By Eileen Houlihan, senior writer/editor, ARTBA

The U.S. Department of Transportation (DOT) July 29 awarded $500 million to 40 recipients of its Transportation Investment Generating Economic Recovery, or TIGER, grant program. Unlike the federal highway and public transportation programs, the TIGER grant program does not require matching funds, which makes its awards highly sought after by state and local governments.  The program is also not funded out of the Highway Trust Fund, but with general funds.

The 2016 awards will provide $200 million to support 16 separate livability projects that seek to enhance non-motor vehicle forms of transportation.  The programs will also fund: 8 roadway and bridge improvement projects with $114 million; 5 transit projects with $65 million; 6 port projects with $62 million; and 5 freight and passenger rail projects with $56 million.

Some recipients of this year’s awards over $10 million are:

$20 million to the city of New Haven, Connecticut, to develop the downtown area with new street connections, including bridge reconstruction, new sidewalks, bike lanes and landscaping along Route 34, continuing its conversion from a limited access highway to an urban boulevard with new intersections reconnecting the local street grid. The project also creates the first separated bike lane in the state.

$17.8 million to Scott County, Minnesota, to construct an interchange at the junction of US 169, Trunk Highway 41, and supporting roadways to convert the at-grade intersection to a grade-separated interchange that will facilitate better movement and access across US 169.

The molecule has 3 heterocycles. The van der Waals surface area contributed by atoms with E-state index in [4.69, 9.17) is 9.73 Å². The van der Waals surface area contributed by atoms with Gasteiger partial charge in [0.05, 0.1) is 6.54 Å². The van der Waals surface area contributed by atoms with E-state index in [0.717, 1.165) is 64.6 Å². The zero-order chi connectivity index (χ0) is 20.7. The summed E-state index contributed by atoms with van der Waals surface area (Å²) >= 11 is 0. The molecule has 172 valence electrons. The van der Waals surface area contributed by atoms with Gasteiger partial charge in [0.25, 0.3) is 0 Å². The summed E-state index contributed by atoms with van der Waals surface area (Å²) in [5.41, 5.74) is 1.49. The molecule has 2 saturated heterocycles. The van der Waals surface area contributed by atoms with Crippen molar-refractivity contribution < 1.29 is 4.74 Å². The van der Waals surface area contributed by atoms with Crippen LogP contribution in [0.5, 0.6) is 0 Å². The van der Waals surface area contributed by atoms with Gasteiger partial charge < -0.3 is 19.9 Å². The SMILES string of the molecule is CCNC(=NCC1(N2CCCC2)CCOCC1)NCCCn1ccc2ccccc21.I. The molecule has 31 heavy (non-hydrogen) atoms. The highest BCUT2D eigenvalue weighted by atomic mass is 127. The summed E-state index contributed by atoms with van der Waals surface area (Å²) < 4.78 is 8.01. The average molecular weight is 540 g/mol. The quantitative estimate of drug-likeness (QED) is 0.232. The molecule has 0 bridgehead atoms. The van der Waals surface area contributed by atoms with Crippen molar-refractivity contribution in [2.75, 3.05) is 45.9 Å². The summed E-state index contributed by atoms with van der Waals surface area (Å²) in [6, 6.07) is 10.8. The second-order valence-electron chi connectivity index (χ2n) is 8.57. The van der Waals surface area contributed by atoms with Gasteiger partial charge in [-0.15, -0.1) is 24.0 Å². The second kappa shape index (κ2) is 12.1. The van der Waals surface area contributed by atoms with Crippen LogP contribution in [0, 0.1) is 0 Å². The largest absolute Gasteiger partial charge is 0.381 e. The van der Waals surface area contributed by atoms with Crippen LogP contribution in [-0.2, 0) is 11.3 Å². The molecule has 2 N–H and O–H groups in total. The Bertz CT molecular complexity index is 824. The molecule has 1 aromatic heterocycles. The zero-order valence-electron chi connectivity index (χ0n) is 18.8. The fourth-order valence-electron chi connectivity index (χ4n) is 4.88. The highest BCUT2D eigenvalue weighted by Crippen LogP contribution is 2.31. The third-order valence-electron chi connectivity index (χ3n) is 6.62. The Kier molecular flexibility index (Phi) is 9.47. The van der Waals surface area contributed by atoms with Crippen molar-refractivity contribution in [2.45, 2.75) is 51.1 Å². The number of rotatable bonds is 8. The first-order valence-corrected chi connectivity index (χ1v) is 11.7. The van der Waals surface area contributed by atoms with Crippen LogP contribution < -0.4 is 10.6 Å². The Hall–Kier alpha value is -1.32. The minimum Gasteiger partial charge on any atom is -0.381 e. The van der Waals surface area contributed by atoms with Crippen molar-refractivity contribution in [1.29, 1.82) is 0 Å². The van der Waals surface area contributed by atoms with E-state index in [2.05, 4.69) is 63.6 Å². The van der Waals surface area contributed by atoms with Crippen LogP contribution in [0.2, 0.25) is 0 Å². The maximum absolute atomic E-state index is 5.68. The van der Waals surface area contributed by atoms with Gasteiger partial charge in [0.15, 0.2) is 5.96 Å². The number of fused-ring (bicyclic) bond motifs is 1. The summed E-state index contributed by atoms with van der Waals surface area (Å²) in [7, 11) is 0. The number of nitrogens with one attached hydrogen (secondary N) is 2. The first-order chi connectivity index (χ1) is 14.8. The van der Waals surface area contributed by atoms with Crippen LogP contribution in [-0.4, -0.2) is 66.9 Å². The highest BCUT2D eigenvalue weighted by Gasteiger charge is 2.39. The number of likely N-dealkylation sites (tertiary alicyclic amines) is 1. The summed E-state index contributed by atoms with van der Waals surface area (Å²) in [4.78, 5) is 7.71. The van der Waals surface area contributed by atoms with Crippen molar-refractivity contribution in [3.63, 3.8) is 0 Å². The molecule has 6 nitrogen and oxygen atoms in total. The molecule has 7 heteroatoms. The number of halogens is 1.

$17.6 million to the Albany Port District Commission in New York to support maritime infrastructure improvements, including rebuilding the port roadway.

$16.2 million to the city of Camden, New Jersey, to reconstruct streets covering two miles north of the Benjamin Franklin Bridge. The project includes street grading and resurfacing, curbs, sidewalks and other safety and disability-accessibility improvements.

$15 million to the Colorado Department of Transportation to improve a four-lane, 14-mile section of North Interstate 25 between Loveland and Fort Collins to include tolled express lanes, replacement of two bridges, and safety, structural and multi-modal improvements.

$15 million to the Los Angeles County Metropolitan Transportation Authority to construct grade separation at an intersection in Santa Fe Springs, about 15 miles southeast of Los Angeles, where more than 52,000 motor vehicles cross the tracks daily.

$14.6 million to the Rosebud Sioux Tribe in South Dakota to reconstruct 16 miles of BIA Route 7 from the city of Rosebud to US 83 on the Rosebud Indian Reservation. The project includes roadway reconstruction, intersection reconfiguration and a wide range of safety enhancements.

$13.5 million to Madison County, Indiana, to replace and improve the weight capacity of the Eighth Street Bridge over the White River in Anderson, Indiana, which transports 15,000 vehicles daily and connects the city to major interstate highways.

$10.5 million to the Maine Department of Transportation to replace the 58-year old, structurally deficient Beals Island Bridge, the only road connection between the island and the city of Jonesport.

See the full 2016 TIGER project fact sheet at www.transportation.gov/tiger-2016-project-fact-sheets.